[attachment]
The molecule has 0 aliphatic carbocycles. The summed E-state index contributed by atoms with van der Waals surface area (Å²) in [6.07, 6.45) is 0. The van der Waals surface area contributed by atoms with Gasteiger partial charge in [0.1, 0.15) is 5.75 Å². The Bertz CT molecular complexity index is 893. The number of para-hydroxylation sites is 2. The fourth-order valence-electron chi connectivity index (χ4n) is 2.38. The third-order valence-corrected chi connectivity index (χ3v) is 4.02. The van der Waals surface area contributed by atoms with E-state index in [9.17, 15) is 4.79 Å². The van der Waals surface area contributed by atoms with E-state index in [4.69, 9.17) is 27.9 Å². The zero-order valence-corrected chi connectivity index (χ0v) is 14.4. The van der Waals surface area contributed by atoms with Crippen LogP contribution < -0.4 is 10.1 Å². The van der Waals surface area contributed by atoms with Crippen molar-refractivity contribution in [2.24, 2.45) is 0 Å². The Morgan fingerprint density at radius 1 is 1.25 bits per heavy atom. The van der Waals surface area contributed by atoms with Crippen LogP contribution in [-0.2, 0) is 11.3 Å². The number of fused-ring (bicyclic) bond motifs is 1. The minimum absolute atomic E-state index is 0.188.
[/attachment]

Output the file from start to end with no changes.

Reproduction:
The molecule has 0 aliphatic carbocycles. The summed E-state index contributed by atoms with van der Waals surface area (Å²) in [6.07, 6.45) is 0. The van der Waals surface area contributed by atoms with Gasteiger partial charge in [0.1, 0.15) is 5.75 Å². The Bertz CT molecular complexity index is 893. The number of para-hydroxylation sites is 2. The fourth-order valence-electron chi connectivity index (χ4n) is 2.38. The third-order valence-corrected chi connectivity index (χ3v) is 4.02. The van der Waals surface area contributed by atoms with E-state index in [9.17, 15) is 4.79 Å². The van der Waals surface area contributed by atoms with E-state index in [4.69, 9.17) is 27.9 Å². The zero-order valence-corrected chi connectivity index (χ0v) is 14.4. The van der Waals surface area contributed by atoms with Crippen LogP contribution < -0.4 is 10.1 Å². The van der Waals surface area contributed by atoms with Crippen molar-refractivity contribution in [2.24, 2.45) is 0 Å². The Morgan fingerprint density at radius 1 is 1.25 bits per heavy atom. The van der Waals surface area contributed by atoms with Crippen LogP contribution in [-0.2, 0) is 11.3 Å². The number of fused-ring (bicyclic) bond motifs is 1. The minimum absolute atomic E-state index is 0.188.